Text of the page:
I almost feel bad including Prior here because my guy had a horrendous outing in Episode 4. He was supposed to finally meet his Russian fiancée, Alina, at the airport, but, alas, she never showed. Well, he might have seen her briefly get off the plane, make eye contact with him, and get right back on, which is an
extreme case of getting curved. But in all likelihood, Alina is probably just some dude with an internet connection catfishing Prior into sending him money. Still, Prior does a terrible job of pretending to brush off the whole situation to his son, saying that Alina’s cell service is probably just out (a classic rationale for victims of ghosting). As we see Prior sulk in front of a bottle of champagne and a rose-petal-adorned bedspread intended for a romantic night with Alina, we know he’s pretty heartbroken.
But that we get such a sympathetic portrayal of Hank in this episode doesn’t necessarily absolve him of culpability in the murders. He obviously tried to cover something up with Annie’s case, and he’s overall been a pretty big asshole to Danvers, Navarro, and his own son. But the Alina situation shows how naive Hank is, and that probably makes him a pretty terrible cop. With the Annie case, it seems possible that Hank is doing the bidding for some powerful person—maybe Kate?—while being kind of oblivious, or even willfully ignorant, about the severity of these cases. Which, again … really shoddy stuff for a cop to do. But it probably means he’s not the one committing the murders himself.
6. Captain Connelly
Let me cook for a second. The thing that raised my eyebrows this week was the way Captain Connelly responded when Danvers asked if he’d seen the Annie Kowtok video she’d sent him: a short nod and then, “You keep that on a need-to-know basis.” Yes, he’s a police captain who probably doesn’t want evidence leaking to the public, but it just struck me as a bizarre reaction to the uncovering of a crucial and traumatic clue in a years-old murder case. Plus, he’s been trying to wrangle control of the Tsalal case ever since it opened.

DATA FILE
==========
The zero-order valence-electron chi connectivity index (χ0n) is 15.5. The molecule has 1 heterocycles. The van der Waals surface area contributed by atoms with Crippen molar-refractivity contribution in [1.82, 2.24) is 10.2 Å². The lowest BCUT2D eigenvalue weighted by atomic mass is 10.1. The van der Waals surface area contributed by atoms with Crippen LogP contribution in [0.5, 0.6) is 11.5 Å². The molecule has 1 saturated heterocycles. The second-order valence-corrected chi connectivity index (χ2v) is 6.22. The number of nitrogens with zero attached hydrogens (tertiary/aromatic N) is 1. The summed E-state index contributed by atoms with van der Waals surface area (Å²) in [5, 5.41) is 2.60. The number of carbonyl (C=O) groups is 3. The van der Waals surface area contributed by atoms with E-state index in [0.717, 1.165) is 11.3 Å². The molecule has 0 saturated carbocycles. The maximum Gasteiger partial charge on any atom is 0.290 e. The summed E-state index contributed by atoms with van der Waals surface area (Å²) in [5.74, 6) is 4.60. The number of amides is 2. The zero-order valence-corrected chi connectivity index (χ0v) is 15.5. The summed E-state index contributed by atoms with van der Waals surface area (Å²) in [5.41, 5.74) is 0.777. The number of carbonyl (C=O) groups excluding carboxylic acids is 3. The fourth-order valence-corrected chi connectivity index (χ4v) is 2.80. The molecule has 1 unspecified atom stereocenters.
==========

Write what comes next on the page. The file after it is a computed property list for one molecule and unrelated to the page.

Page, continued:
Danvers has made a lot of comments about how Connelly wants to look good for his future mayoral campaign (which Connelly himself has never really responded to), and that might be true—and that could certainly include ensuring that any skeletons in his closet never come out. Prior is, in all probability, compromised by his connections to Silver Sky one way or another, so why couldn’t Connelly be too? True Detective Season 1’s Errol Childress murders had connections all the way up to the Louisiana governor. A powerful and ambitious man like Connelly could easily get his hands dirty, too.
Galaxy-Brained Theory of the Week
Now let me really cook for a second. There have been multiple visions of a of one-eyed polar bear throughout Night Country so far (which have been presented in a sort of dreamlike manner but could be a real sighting in an Alaskan town). Both Navarro and Danvers have experienced these visions in the same way: by almost crashing into the bear in Episodes 1 and 4, respectively. A plush one-eyed polar bear that once belonged to Danvers’s son, Holden, has been a recurring image as well. It almost reminds me of another polar bear sighting …
Look, I realize it’s probably a different experience running into a polar bear in the Alaskan tundra than it is on a deserted island. But the polar bear sightings on Lost, surprisingly enough, actually had an explanation: They were brought to the island by the DHARMA Initiative for studies in electromagnetic research. So those polar bears had to come from somewhere. Who’s to say that the DHARMA Initiative never had a study-abroad program at the Tsalal research station specializing in polar bear recruitment? I don’t know, man, I’ll just take any opportunity I can to bring up Lost again. What a program.
Vikram’s Alaska Corner
True Detective: Night Country takes place in the cold fringes of the Last Frontier, otherwise known as Alaska. (Never mind that the season was filmed in Iceland.) The Ringer’s own Vikram Patel is a former resident of the state who still spends his winters there. Each week, we’ll pose a question to Vikram about his second home as we look to learn more about the local geography and culture.
Julianna: I have to be honest with you, Vikram—I’m four episodes into True Detective: Night Country and my California mind is still unable to comprehend just how cold Alaska is. I’ve lived in the Golden State my entire life and am currently typing this from Los Angeles, where it’s a lovely 73 degrees in January, and I still saw jackets and beanies outside. I could count the number of times I’ve seen snow in my life on one hand, and at least a couple of those times I’ve foolishly worn jeans and sneakers that quickly got sopping wet.